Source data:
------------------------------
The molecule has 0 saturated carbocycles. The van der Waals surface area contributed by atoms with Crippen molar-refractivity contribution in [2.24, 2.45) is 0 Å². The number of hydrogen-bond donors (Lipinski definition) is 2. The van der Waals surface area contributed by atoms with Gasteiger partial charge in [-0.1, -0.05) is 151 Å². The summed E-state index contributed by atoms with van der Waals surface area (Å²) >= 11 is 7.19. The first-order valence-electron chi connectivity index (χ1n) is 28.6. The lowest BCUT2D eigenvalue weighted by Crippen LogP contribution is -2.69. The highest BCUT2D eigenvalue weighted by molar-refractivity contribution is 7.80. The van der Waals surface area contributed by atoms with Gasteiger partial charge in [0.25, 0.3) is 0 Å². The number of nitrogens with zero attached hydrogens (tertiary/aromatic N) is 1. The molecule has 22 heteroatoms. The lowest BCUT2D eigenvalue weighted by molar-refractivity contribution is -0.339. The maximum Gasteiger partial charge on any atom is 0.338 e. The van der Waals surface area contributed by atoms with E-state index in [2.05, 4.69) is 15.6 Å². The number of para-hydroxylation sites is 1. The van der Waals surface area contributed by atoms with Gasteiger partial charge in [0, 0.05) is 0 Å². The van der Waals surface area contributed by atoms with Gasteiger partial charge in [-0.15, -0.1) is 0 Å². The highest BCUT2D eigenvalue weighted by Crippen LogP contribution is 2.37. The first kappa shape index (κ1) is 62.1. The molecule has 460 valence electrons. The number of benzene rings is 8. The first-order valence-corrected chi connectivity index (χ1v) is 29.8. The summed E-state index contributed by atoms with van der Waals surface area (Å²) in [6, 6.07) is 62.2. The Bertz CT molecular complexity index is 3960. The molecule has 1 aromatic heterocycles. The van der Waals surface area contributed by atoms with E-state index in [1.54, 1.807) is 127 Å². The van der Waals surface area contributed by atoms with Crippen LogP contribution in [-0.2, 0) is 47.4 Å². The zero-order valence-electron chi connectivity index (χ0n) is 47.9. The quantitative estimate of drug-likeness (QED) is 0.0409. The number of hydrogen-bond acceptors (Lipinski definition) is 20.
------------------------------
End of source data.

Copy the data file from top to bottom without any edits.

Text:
The molecule has 0 saturated carbocycles. The van der Waals surface area contributed by atoms with Crippen molar-refractivity contribution in [2.24, 2.45) is 0 Å². The number of hydrogen-bond donors (Lipinski definition) is 2. The van der Waals surface area contributed by atoms with Gasteiger partial charge in [-0.1, -0.05) is 151 Å². The summed E-state index contributed by atoms with van der Waals surface area (Å²) >= 11 is 7.19. The first-order valence-electron chi connectivity index (χ1n) is 28.6. The lowest BCUT2D eigenvalue weighted by Crippen LogP contribution is -2.69. The highest BCUT2D eigenvalue weighted by molar-refractivity contribution is 7.80. The van der Waals surface area contributed by atoms with Gasteiger partial charge in [0.25, 0.3) is 0 Å². The number of nitrogens with zero attached hydrogens (tertiary/aromatic N) is 1. The molecule has 22 heteroatoms. The lowest BCUT2D eigenvalue weighted by molar-refractivity contribution is -0.339. The maximum Gasteiger partial charge on any atom is 0.338 e. The van der Waals surface area contributed by atoms with E-state index in [2.05, 4.69) is 15.6 Å². The number of para-hydroxylation sites is 1. The van der Waals surface area contributed by atoms with Gasteiger partial charge in [0, 0.05) is 0 Å². The van der Waals surface area contributed by atoms with Gasteiger partial charge in [-0.15, -0.1) is 0 Å². The highest BCUT2D eigenvalue weighted by Crippen LogP contribution is 2.37. The first kappa shape index (κ1) is 62.1. The molecule has 460 valence electrons. The number of benzene rings is 8. The first-order valence-corrected chi connectivity index (χ1v) is 29.8. The summed E-state index contributed by atoms with van der Waals surface area (Å²) in [6, 6.07) is 62.2. The Bertz CT molecular complexity index is 3960. The molecule has 1 aromatic heterocycles. The van der Waals surface area contributed by atoms with E-state index in [1.54, 1.807) is 127 Å². The van der Waals surface area contributed by atoms with Crippen LogP contribution in [-0.2, 0) is 47.4 Å². The zero-order valence-electron chi connectivity index (χ0n) is 47.9. The quantitative estimate of drug-likeness (QED) is 0.0409. The number of hydrogen-bond acceptors (Lipinski definition) is 20.